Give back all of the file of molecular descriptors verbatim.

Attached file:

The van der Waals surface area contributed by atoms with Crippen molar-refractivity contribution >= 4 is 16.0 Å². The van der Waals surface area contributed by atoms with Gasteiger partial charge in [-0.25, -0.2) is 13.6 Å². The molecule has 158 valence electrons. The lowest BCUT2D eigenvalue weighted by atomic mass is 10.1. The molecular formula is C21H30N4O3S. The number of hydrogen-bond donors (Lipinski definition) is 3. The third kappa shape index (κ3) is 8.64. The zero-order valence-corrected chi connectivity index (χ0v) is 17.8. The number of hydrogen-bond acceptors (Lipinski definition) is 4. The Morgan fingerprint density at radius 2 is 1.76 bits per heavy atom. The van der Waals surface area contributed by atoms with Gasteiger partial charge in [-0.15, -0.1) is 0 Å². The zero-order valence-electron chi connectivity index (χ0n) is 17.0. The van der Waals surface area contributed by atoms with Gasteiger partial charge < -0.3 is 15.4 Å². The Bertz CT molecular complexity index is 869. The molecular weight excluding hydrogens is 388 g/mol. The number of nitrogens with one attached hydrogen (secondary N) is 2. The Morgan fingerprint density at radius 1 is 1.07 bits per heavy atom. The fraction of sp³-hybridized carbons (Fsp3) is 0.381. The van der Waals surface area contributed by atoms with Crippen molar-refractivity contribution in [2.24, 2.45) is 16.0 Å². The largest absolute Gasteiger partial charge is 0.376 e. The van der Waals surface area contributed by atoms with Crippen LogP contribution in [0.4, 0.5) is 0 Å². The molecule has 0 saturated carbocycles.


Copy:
The van der Waals surface area contributed by atoms with Crippen molar-refractivity contribution >= 4 is 16.0 Å². The van der Waals surface area contributed by atoms with Gasteiger partial charge in [-0.25, -0.2) is 13.6 Å². The molecule has 158 valence electrons. The lowest BCUT2D eigenvalue weighted by atomic mass is 10.1. The molecular formula is C21H30N4O3S. The number of hydrogen-bond donors (Lipinski definition) is 3. The third kappa shape index (κ3) is 8.64. The zero-order valence-corrected chi connectivity index (χ0v) is 17.8. The number of hydrogen-bond acceptors (Lipinski definition) is 4. The Morgan fingerprint density at radius 2 is 1.76 bits per heavy atom. The van der Waals surface area contributed by atoms with Gasteiger partial charge in [-0.15, -0.1) is 0 Å². The zero-order valence-electron chi connectivity index (χ0n) is 17.0. The van der Waals surface area contributed by atoms with Gasteiger partial charge < -0.3 is 15.4 Å². The Bertz CT molecular complexity index is 869. The molecular weight excluding hydrogens is 388 g/mol. The number of nitrogens with one attached hydrogen (secondary N) is 2. The Morgan fingerprint density at radius 1 is 1.07 bits per heavy atom. The fraction of sp³-hybridized carbons (Fsp3) is 0.381. The van der Waals surface area contributed by atoms with Crippen molar-refractivity contribution in [2.24, 2.45) is 16.0 Å². The largest absolute Gasteiger partial charge is 0.376 e. The van der Waals surface area contributed by atoms with Crippen LogP contribution in [0.4, 0.5) is 0 Å². The molecule has 0 saturated carbocycles.